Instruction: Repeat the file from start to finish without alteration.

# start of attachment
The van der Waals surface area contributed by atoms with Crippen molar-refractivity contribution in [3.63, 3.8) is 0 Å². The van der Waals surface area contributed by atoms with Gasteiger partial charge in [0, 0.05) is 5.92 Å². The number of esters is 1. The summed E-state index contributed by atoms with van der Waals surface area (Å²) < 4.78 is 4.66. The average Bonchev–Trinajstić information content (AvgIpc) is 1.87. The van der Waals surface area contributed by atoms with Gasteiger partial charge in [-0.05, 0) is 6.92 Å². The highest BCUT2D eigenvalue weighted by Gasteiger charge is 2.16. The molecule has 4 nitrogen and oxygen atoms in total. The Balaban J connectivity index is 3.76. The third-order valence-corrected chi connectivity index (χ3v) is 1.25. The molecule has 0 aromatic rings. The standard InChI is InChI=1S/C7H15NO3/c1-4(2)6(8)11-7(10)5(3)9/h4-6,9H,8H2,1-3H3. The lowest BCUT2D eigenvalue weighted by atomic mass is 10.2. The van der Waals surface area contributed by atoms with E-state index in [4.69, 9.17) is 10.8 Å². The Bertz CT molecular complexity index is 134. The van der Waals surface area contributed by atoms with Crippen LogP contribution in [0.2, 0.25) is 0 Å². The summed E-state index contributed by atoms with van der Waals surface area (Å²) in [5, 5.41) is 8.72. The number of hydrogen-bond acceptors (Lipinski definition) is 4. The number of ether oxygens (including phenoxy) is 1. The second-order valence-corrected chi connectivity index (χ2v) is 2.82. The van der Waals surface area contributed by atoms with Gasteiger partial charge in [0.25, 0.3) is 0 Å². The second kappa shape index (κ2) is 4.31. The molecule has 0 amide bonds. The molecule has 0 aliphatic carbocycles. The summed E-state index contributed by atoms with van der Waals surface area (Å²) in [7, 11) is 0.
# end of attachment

The van der Waals surface area contributed by atoms with Crippen molar-refractivity contribution in [3.63, 3.8) is 0 Å². The van der Waals surface area contributed by atoms with Gasteiger partial charge in [0, 0.05) is 5.92 Å². The number of esters is 1. The summed E-state index contributed by atoms with van der Waals surface area (Å²) < 4.78 is 4.66. The average Bonchev–Trinajstić information content (AvgIpc) is 1.87. The van der Waals surface area contributed by atoms with Gasteiger partial charge in [-0.05, 0) is 6.92 Å². The highest BCUT2D eigenvalue weighted by Gasteiger charge is 2.16. The molecule has 4 nitrogen and oxygen atoms in total. The Balaban J connectivity index is 3.76. The third-order valence-corrected chi connectivity index (χ3v) is 1.25. The molecule has 0 aromatic rings. The standard InChI is InChI=1S/C7H15NO3/c1-4(2)6(8)11-7(10)5(3)9/h4-6,9H,8H2,1-3H3. The lowest BCUT2D eigenvalue weighted by atomic mass is 10.2. The van der Waals surface area contributed by atoms with E-state index in [4.69, 9.17) is 10.8 Å². The Bertz CT molecular complexity index is 134. The van der Waals surface area contributed by atoms with Crippen LogP contribution in [0.2, 0.25) is 0 Å². The summed E-state index contributed by atoms with van der Waals surface area (Å²) in [5, 5.41) is 8.72. The number of hydrogen-bond acceptors (Lipinski definition) is 4. The number of ether oxygens (including phenoxy) is 1. The second-order valence-corrected chi connectivity index (χ2v) is 2.82. The van der Waals surface area contributed by atoms with Gasteiger partial charge in [0.25, 0.3) is 0 Å². The second kappa shape index (κ2) is 4.31. The molecule has 0 amide bonds. The molecule has 0 aliphatic carbocycles. The summed E-state index contributed by atoms with van der Waals surface area (Å²) in [7, 11) is 0.